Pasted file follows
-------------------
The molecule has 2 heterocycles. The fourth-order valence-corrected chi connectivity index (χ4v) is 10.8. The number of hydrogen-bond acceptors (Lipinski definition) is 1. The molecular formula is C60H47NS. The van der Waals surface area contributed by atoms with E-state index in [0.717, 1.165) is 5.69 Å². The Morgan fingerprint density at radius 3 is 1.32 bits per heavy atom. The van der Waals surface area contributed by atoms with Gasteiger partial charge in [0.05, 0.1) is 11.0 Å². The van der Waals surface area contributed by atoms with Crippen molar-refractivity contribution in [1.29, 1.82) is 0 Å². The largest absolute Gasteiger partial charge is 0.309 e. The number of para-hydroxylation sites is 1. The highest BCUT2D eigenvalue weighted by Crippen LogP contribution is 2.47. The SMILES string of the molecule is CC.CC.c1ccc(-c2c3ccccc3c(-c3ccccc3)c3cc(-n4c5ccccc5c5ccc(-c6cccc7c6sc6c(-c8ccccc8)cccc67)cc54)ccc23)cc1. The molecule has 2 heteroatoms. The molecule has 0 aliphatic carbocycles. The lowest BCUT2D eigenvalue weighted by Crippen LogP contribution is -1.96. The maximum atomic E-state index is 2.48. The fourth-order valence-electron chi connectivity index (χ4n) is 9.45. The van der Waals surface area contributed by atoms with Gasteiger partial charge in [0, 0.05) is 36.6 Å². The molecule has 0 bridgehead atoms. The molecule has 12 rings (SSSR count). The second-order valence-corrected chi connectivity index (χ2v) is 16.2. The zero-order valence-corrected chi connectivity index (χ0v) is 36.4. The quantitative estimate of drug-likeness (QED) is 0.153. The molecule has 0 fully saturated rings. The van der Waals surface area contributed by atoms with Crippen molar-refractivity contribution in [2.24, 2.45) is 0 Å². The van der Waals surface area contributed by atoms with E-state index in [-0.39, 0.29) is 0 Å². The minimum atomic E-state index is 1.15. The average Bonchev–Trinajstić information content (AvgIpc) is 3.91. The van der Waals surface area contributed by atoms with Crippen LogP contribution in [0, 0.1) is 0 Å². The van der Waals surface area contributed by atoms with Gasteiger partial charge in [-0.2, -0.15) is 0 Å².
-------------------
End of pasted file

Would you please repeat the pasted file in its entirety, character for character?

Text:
The molecule has 2 heterocycles. The fourth-order valence-corrected chi connectivity index (χ4v) is 10.8. The number of hydrogen-bond acceptors (Lipinski definition) is 1. The molecular formula is C60H47NS. The van der Waals surface area contributed by atoms with E-state index in [0.717, 1.165) is 5.69 Å². The Morgan fingerprint density at radius 3 is 1.32 bits per heavy atom. The van der Waals surface area contributed by atoms with Gasteiger partial charge in [0.05, 0.1) is 11.0 Å². The van der Waals surface area contributed by atoms with Crippen molar-refractivity contribution in [1.29, 1.82) is 0 Å². The largest absolute Gasteiger partial charge is 0.309 e. The number of para-hydroxylation sites is 1. The highest BCUT2D eigenvalue weighted by Crippen LogP contribution is 2.47. The SMILES string of the molecule is CC.CC.c1ccc(-c2c3ccccc3c(-c3ccccc3)c3cc(-n4c5ccccc5c5ccc(-c6cccc7c6sc6c(-c8ccccc8)cccc67)cc54)ccc23)cc1. The molecule has 2 heteroatoms. The molecule has 0 aliphatic carbocycles. The lowest BCUT2D eigenvalue weighted by Crippen LogP contribution is -1.96. The maximum atomic E-state index is 2.48. The fourth-order valence-electron chi connectivity index (χ4n) is 9.45. The van der Waals surface area contributed by atoms with Gasteiger partial charge in [0, 0.05) is 36.6 Å². The molecule has 0 bridgehead atoms. The molecule has 12 rings (SSSR count). The second-order valence-corrected chi connectivity index (χ2v) is 16.2. The zero-order valence-corrected chi connectivity index (χ0v) is 36.4. The quantitative estimate of drug-likeness (QED) is 0.153. The molecule has 0 fully saturated rings. The van der Waals surface area contributed by atoms with Crippen molar-refractivity contribution in [2.24, 2.45) is 0 Å². The van der Waals surface area contributed by atoms with E-state index in [-0.39, 0.29) is 0 Å². The minimum atomic E-state index is 1.15. The average Bonchev–Trinajstić information content (AvgIpc) is 3.91. The van der Waals surface area contributed by atoms with Crippen LogP contribution in [0, 0.1) is 0 Å². The van der Waals surface area contributed by atoms with Gasteiger partial charge in [-0.2, -0.15) is 0 Å².